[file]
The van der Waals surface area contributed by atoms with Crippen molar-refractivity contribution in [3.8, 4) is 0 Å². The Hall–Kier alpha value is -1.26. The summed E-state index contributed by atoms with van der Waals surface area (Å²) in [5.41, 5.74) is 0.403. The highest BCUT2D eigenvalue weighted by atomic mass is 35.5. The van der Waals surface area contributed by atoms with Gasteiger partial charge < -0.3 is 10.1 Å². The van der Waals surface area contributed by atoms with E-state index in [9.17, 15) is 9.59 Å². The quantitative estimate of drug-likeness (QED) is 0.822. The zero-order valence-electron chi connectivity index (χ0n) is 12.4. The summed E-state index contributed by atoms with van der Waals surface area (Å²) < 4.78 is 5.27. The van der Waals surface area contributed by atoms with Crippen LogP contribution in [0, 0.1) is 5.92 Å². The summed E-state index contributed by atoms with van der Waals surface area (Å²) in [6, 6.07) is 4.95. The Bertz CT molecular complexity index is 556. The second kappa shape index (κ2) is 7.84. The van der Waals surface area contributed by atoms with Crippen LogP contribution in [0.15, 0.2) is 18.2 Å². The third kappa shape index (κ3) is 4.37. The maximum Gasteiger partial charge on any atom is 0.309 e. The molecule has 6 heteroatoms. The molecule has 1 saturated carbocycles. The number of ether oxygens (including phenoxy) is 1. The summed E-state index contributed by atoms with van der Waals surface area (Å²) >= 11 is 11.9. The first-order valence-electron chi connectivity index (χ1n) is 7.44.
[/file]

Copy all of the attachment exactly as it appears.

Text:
The van der Waals surface area contributed by atoms with Crippen molar-refractivity contribution in [3.8, 4) is 0 Å². The Hall–Kier alpha value is -1.26. The summed E-state index contributed by atoms with van der Waals surface area (Å²) in [5.41, 5.74) is 0.403. The highest BCUT2D eigenvalue weighted by atomic mass is 35.5. The van der Waals surface area contributed by atoms with Gasteiger partial charge < -0.3 is 10.1 Å². The van der Waals surface area contributed by atoms with E-state index in [9.17, 15) is 9.59 Å². The quantitative estimate of drug-likeness (QED) is 0.822. The zero-order valence-electron chi connectivity index (χ0n) is 12.4. The summed E-state index contributed by atoms with van der Waals surface area (Å²) < 4.78 is 5.27. The van der Waals surface area contributed by atoms with Crippen LogP contribution in [0, 0.1) is 5.92 Å². The summed E-state index contributed by atoms with van der Waals surface area (Å²) in [6, 6.07) is 4.95. The Bertz CT molecular complexity index is 556. The second kappa shape index (κ2) is 7.84. The van der Waals surface area contributed by atoms with Crippen LogP contribution in [0.15, 0.2) is 18.2 Å². The third kappa shape index (κ3) is 4.37. The maximum Gasteiger partial charge on any atom is 0.309 e. The molecule has 6 heteroatoms. The molecule has 1 saturated carbocycles. The number of ether oxygens (including phenoxy) is 1. The summed E-state index contributed by atoms with van der Waals surface area (Å²) >= 11 is 11.9. The first-order valence-electron chi connectivity index (χ1n) is 7.44.